OTTAWA (Reuters) - Canadian Prime Minister Stephen Harper did not know that in order to quiet an ethics scandal his former chief of staff had secretly repaid expenses claimed by the senator at the heart of the affair, the ex-aide testified on Wednesday.
The trial of Conservative Senator Mike Duffy, who is accused of receiving a bribe and abusing expense claims, comes as Harper campaigns ahead of Canada’s Oct. 19 election. Opposition parties say the affair shows voters should end the Conservatives’ near 10-year grip on power.
Nigel Wright, Harper’s former chief of staff, told an Ottawa courtroom that he decided in early 2013 that the only way to kill a raging scandal about Duffy’s expense claims was to secretly give the senator his own personal check for C$90,000 ($69,400) so Duffy could repay the money.
There was concern by Conservatives at the time that the Duffy case was becoming a major embarrassment for the party, which took power in 2006 promising to clean up federal politics.
Asked by prosecutors whether he had told Harper about the check given to Duffy, Wright replied simply: “No.”
His testimony appeared to support Harper’s longstanding insistence that he knew nothing about Wright helping Duffy repay his expenses.
“Mr. Wright was working with Mr. Duffy to make sure he did repay them, and that’s what we were told was going to happen,” Harper said in response to reporters’ questions in Vancouver.
“When I found out that is not what happened, that in fact they had been repaid by somebody else, we made that information public and I took the appropriate action.”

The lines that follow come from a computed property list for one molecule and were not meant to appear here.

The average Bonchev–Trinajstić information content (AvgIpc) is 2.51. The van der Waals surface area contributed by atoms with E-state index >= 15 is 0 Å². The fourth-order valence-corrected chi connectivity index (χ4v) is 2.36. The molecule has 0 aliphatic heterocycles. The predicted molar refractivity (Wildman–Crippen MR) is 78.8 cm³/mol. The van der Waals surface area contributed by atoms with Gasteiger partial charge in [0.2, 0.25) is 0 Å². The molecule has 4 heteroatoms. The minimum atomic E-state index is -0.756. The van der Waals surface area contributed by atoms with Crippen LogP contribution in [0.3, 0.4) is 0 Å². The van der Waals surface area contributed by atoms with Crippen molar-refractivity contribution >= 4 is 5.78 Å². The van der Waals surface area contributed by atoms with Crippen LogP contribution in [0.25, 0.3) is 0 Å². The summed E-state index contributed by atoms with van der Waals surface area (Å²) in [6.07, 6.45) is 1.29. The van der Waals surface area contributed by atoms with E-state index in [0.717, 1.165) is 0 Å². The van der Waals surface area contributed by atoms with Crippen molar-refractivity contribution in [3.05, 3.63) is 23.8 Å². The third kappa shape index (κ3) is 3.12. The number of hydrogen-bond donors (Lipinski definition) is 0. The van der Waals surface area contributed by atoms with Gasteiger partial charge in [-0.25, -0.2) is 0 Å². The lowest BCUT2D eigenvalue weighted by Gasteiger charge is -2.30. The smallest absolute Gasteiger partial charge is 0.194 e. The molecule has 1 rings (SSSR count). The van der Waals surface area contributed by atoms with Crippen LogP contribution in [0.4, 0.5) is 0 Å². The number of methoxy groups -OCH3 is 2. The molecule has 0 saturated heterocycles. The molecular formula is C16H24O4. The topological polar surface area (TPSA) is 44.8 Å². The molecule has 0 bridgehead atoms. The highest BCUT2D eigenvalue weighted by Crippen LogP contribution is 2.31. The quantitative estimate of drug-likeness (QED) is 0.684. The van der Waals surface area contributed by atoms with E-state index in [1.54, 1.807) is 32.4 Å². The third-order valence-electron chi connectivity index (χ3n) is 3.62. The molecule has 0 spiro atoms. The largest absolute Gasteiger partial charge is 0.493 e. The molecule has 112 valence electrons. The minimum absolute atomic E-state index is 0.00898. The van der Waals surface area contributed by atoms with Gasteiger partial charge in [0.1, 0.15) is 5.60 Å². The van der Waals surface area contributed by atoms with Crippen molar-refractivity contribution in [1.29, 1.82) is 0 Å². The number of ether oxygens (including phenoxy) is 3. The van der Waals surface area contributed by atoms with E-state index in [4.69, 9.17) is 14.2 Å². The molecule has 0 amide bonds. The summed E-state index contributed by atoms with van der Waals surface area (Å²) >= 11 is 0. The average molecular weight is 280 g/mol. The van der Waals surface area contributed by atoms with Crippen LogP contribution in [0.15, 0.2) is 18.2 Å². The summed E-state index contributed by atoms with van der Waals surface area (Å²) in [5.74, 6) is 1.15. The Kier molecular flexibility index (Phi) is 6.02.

Wright left his job in May 2013 after his check became public. Harper initially said Wright had resigned but amid increasing uproar over the case, later said he had fired him.
Wright told the court he had made a significant error by misjudging how the check would be interpreted.
Harper was heading to Canada’s north to campaign. The opposition New Democratic Party - neck and neck with the Conservatives in opinion polls - said the trip was strategically timed.
“Nigel Wright might be on the witness stand, but it’s Stephen Harper who’s on trial,” said NDP leader Thomas Mulcair.
Wright said he initially thought Duffy had inappropriately claimed C$32,000 in living expenses. To avoid the scandal from spreading, he persuaded the Conservative Party to cover the cost.
Wright said he told Harper that Duffy would repay the C$32,000 but did not mention the party’s promise to provide the money.
He then wrote an email to aides saying “We are good to go from the PM,” which opposition parties say shows Harper knew about the secret payment. Wright said it merely meant he had informed Harper of the outline of the initial agreement.
The party subsequently pulled out of the deal on learning that Duffy owed C$90,000, not $32,000, in expenses.
“I was beyond furious,” said Wright, a millionaire Onex Corp executive. He nevertheless gave Duffy his check on the grounds he had already promised Duffy that he would not need to repay the expenses out of his own funds.
Additional reporting by Randall Palmer and Leah Schnurr; Editing by Jeffrey Hodgson; and Peter Galloway